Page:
However, Get Carter has definitely been badly treated for such a classic film. The film seems oddly overlooked in general these days – perhaps that laddish connection of the 1990s has not helped in the current climate, and the cool grittiness of the film is certainly out of fashion. While the film was ubiquitous by its presence twenty-five years ago, it’s now awash with exactly the sort of ‘toxic masculinity’ that idiots fret about – this is a film about hard men where the women are either victims or disposable figures. And although low budget gangster films are still the go-to for micro budget straight to DVD producers in Britain, their ubiquity probably doesn’t help either – how do you get a new generation to see this as different to the White Collar Hooligan or Essex Boys films? Despite a cult star in Michael Caine and a cult director in Mike Hodges – both of whom have had much less interesting work dusted off and given the special edition treatment more recently – Get Carter has, rather disgracefully, been kicked into the long grass it seems.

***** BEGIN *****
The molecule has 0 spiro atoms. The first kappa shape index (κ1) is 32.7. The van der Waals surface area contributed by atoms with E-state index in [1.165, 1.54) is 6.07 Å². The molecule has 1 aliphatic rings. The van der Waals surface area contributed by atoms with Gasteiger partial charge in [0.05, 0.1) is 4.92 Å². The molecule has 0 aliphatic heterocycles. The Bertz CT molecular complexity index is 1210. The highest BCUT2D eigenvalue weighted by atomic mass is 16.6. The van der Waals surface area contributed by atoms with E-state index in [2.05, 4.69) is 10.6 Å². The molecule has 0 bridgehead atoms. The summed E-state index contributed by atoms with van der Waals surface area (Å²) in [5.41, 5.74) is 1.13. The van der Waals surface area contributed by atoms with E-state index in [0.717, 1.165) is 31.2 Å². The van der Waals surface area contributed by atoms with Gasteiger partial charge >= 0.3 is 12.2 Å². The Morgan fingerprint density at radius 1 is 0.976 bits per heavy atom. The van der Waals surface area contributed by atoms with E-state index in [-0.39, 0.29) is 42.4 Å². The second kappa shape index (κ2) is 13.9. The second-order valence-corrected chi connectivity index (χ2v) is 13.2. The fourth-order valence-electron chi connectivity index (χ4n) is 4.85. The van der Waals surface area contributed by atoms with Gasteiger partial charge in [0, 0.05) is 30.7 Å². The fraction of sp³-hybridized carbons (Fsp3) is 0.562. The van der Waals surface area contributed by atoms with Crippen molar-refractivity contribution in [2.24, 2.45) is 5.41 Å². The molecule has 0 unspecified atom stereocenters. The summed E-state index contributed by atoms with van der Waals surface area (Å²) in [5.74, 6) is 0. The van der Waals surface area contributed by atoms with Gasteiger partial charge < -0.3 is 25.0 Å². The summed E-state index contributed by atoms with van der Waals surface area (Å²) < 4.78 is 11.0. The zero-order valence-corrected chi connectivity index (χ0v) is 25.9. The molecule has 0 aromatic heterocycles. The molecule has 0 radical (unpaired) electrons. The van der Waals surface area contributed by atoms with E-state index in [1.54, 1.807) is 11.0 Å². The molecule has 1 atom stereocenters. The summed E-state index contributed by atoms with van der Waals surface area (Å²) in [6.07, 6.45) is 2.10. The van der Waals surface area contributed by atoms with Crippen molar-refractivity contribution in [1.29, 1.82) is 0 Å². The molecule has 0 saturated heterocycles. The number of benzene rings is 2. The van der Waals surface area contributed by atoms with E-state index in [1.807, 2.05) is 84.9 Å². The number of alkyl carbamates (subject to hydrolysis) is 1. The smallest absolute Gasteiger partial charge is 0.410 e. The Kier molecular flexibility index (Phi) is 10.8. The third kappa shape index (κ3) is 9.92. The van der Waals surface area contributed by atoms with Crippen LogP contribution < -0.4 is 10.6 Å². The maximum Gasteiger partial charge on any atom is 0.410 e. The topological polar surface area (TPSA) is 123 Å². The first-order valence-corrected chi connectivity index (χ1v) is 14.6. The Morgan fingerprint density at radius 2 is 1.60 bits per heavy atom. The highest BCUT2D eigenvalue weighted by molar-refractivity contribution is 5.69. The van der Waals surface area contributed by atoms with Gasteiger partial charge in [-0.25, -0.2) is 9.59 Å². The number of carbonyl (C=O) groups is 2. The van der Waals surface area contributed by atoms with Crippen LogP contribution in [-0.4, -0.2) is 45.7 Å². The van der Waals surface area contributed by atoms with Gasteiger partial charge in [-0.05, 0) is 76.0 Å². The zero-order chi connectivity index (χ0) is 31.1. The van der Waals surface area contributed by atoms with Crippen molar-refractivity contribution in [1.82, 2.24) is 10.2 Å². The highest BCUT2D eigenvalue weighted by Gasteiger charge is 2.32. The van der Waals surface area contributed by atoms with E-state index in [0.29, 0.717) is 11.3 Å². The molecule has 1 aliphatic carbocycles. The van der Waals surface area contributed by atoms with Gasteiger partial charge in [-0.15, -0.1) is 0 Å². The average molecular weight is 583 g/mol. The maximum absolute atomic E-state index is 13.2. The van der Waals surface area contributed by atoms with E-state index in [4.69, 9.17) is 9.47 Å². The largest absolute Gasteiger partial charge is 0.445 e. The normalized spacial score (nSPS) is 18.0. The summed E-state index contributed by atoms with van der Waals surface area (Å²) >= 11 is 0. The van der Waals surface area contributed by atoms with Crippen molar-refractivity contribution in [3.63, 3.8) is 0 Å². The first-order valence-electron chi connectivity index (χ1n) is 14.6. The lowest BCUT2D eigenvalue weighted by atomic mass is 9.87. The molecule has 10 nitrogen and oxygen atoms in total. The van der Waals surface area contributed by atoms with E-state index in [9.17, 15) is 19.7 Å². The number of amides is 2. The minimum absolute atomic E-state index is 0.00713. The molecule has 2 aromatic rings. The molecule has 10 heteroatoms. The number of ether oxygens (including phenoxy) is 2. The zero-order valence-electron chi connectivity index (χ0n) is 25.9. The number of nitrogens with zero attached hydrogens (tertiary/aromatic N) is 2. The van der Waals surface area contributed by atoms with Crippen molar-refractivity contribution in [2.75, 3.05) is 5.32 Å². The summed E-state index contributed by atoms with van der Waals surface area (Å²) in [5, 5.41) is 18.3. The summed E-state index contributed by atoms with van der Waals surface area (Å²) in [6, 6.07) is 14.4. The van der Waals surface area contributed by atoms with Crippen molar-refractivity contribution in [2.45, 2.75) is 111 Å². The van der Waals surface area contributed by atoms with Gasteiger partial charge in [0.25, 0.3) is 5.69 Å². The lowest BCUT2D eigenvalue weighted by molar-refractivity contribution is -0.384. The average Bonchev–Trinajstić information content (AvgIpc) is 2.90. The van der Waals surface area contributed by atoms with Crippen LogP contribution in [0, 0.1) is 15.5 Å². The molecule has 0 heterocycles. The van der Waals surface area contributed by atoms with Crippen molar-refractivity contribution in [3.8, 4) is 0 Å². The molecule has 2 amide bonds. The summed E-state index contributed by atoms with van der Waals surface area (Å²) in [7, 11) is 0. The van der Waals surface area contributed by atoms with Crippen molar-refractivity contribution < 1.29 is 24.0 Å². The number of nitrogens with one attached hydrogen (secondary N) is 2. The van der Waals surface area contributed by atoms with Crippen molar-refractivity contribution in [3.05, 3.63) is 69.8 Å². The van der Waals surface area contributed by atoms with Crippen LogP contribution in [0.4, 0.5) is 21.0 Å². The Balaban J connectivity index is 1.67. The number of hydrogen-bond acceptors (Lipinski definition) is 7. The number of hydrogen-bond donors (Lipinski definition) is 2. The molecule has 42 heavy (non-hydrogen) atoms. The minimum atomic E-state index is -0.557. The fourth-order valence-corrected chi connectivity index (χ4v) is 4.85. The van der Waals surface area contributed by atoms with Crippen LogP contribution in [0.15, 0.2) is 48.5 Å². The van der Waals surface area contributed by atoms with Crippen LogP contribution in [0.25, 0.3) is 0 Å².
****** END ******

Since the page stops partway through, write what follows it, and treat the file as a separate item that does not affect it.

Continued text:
So the new soundtrack release is a welcome revival of sorts. Roy Budd’s score has had several releases, but is rarely acknowledged as being as good as it clearly is. The opening theme, a moody, jazzy number (awash here with sound effects that are either appropriate or irritating, and seem to have been a part of most, if not all soundtrack releases) not only sets the scene but also works as a piece of music in its own right – a piece that has a solid groove to it. In a sane world, this would be recognised as one of the classic film themes of the 1970s, as evocative of the time and funkily infectious as anything by Lalo Schifrin. The rest of the album is a mixed bag – there are more vocal numbers than you might remember being in the film, and although there’s a certain kitsch appeal to them in isolation, they rather bog things down within the context of the album. Plastic soul and easy listening songs Looking for Someone, Love is a Four Letter Word, Gettin’ Nowhere in a Hurry and Hallucinations are less impressive, dated pieces of Seventies pop, and only Living Should Be That Way, with a certain thrust and fuzztone guitar fever driving it forward, is of any value. The rest of the album is more interesting – there’s the seductive sleaze of Something on My Mind, the groove of The Girl in the Car; Manhunt‘s eerily moody play on the intro theme evolves into a weird, discordantly frantic piece; Goodbye Carter!, the closing credits music is essentially a rereun of the opening theme.